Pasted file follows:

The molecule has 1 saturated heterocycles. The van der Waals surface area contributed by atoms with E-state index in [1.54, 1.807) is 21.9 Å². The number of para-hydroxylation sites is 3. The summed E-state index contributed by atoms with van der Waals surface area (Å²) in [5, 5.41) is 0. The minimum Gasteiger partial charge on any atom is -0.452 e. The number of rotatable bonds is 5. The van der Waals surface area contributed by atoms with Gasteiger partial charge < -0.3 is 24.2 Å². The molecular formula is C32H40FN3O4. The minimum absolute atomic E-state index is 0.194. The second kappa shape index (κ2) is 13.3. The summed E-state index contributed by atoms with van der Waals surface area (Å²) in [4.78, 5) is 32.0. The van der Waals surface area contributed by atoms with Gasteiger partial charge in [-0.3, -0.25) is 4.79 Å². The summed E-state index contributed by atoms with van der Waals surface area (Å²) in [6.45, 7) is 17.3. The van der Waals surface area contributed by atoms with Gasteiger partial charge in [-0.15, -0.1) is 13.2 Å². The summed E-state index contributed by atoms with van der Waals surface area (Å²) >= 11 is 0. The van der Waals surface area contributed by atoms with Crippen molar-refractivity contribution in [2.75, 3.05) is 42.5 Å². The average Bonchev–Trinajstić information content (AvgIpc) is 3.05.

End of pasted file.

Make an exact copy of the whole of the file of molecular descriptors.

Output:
The molecule has 1 saturated heterocycles. The van der Waals surface area contributed by atoms with E-state index in [1.54, 1.807) is 21.9 Å². The number of para-hydroxylation sites is 3. The summed E-state index contributed by atoms with van der Waals surface area (Å²) in [5, 5.41) is 0. The minimum Gasteiger partial charge on any atom is -0.452 e. The number of rotatable bonds is 5. The van der Waals surface area contributed by atoms with Gasteiger partial charge < -0.3 is 24.2 Å². The molecular formula is C32H40FN3O4. The minimum absolute atomic E-state index is 0.194. The second kappa shape index (κ2) is 13.3. The summed E-state index contributed by atoms with van der Waals surface area (Å²) in [4.78, 5) is 32.0. The van der Waals surface area contributed by atoms with Gasteiger partial charge in [-0.3, -0.25) is 4.79 Å². The summed E-state index contributed by atoms with van der Waals surface area (Å²) in [6.45, 7) is 17.3. The van der Waals surface area contributed by atoms with Gasteiger partial charge in [-0.15, -0.1) is 13.2 Å². The summed E-state index contributed by atoms with van der Waals surface area (Å²) >= 11 is 0. The van der Waals surface area contributed by atoms with Crippen molar-refractivity contribution in [2.75, 3.05) is 42.5 Å². The average Bonchev–Trinajstić information content (AvgIpc) is 3.05.